What happened

Shares of copper and gold miner Freeport-McMoRan (NYSE:FCX) rose just shy of 11% in October, according to data from S&P Global Market Intelligence. Performance, however, didn't go in a straight line across the month. In fact, the stock was up by 17% at one point, just after the company reported earnings. But over the last week of the month the stock headed lower, giving back a portion of its gains.  

So what

It would be easy to suggest that earnings were the problem, but the numbers were actually pretty solid. For example, year-over-year revenues were higher by 22% in the third quarter, with earnings coming in at $0.22 per share up from a loss of $0.15 per share in the same quarter of 2019. That said, the improved performance was largely attributable to increased selling prices for copper and gold, higher by 15% and 28%, respectively. Production of both copper and gold was lower year over year, though the company actually sold more copper in the third quarter of 2020 than it did in the same period of 2019. On the whole, Freeport-McMoRan appears to have had a decent third quarter. So why did the stock start to fall after the company reported results?   

A large collection of copper pipes sitting on their ends.

Image source: Getty Images.

The answer is pretty simple and goes right back to the heart of Freeport-McMoRan's business -- it's a miner that sells often volatile commodities. The biggest impact on its business is copper. Copper rose through most of October, but started to head lower over roughly the last week of the month. There's not a lot the miner can do about its relationship with the metals it produces. Investors will always see it as a proxy for copper, and its shares will always trade generally in line with that key industrial metal. In other words, there were no surprises in October for Freeport-McMoRan or its shareholders. The stock did exactly what you'd expect given the price moves in copper.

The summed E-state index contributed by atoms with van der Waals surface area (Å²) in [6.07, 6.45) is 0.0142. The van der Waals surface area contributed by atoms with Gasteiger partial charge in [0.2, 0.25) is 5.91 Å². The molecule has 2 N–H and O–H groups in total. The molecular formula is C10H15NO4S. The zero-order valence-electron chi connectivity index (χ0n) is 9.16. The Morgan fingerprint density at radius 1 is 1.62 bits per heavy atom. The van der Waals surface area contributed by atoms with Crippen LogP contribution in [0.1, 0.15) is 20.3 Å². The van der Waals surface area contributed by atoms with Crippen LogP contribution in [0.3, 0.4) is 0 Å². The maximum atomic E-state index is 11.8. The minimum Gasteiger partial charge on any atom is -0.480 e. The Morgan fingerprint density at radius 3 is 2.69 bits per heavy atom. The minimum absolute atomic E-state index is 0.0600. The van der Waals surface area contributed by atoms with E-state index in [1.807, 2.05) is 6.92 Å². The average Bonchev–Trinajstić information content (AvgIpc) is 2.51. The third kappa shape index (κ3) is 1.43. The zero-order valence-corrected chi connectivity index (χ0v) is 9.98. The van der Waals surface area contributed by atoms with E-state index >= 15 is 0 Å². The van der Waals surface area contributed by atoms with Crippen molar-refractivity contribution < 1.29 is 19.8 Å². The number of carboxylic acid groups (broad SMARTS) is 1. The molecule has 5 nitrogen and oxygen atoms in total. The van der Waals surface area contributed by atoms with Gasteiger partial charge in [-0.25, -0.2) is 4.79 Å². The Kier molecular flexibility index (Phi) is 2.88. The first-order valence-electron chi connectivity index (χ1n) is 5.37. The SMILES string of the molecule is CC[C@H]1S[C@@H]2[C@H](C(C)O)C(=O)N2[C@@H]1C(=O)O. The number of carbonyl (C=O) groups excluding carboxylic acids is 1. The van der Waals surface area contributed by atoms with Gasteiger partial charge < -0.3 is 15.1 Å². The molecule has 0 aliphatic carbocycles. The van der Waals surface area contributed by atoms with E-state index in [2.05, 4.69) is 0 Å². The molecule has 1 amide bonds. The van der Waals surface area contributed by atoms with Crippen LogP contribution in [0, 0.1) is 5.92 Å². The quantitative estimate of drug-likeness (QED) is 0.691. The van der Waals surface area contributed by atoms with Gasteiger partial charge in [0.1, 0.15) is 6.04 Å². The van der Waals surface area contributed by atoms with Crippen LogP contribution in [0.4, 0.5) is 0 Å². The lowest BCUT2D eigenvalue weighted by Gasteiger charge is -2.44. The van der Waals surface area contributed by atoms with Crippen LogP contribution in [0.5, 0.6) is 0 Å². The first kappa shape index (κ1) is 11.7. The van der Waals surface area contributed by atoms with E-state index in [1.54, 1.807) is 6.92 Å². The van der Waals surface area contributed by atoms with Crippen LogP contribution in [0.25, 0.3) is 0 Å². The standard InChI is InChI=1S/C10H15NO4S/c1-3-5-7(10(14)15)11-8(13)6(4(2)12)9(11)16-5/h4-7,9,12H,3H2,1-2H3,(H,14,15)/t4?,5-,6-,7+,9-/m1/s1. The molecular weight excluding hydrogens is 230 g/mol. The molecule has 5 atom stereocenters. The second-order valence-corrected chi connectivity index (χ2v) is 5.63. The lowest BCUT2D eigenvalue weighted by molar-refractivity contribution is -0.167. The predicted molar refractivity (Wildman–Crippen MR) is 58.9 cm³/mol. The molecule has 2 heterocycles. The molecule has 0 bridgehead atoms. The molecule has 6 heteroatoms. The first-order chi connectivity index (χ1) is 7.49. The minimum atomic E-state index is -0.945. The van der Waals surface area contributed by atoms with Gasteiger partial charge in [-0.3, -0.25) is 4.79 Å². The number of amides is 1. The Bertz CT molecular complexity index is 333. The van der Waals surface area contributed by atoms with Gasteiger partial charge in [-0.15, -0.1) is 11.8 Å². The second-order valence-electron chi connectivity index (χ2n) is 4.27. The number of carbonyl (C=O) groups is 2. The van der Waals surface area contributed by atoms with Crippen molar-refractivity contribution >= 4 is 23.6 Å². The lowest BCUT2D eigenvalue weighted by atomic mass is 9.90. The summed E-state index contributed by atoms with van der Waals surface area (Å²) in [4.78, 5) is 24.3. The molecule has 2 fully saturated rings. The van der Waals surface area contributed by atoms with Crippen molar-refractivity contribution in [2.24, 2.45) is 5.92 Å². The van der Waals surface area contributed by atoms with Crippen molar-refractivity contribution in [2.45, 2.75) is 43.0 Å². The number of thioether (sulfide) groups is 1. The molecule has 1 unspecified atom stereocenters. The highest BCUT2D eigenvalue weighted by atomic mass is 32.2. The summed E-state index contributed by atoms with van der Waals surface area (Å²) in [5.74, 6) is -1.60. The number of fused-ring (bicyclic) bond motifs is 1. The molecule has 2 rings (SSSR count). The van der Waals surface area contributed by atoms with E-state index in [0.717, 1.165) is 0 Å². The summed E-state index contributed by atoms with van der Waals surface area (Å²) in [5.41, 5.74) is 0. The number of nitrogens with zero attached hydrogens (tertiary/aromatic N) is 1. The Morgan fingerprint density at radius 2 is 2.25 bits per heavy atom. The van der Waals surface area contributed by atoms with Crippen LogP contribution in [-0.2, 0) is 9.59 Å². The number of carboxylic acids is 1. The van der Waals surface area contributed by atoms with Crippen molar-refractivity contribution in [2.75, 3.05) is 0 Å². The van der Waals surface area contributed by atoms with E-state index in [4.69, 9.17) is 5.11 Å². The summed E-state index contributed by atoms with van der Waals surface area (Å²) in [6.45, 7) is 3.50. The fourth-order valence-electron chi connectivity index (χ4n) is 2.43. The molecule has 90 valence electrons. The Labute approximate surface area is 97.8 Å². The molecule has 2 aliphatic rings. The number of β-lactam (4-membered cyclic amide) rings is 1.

Now what

Freeport-McMoRan is one of the world's largest copper miners -- if you are looking to invest in this metal, it needs to be on your short list. However, one month's gain (or loss) isn't really the most important thing you need to consider here, since the stock is likely to track along with the prices of the main commodity it produces. 

This article represents the opinion of the writer, who may disagree with the “official” recommendation position of a Motley Fool premium advisory service. We’re motley! Questioning an investing thesis -- even one of our own -- helps us all think critically about investing and make decisions that help us become smarter, happier, and richer.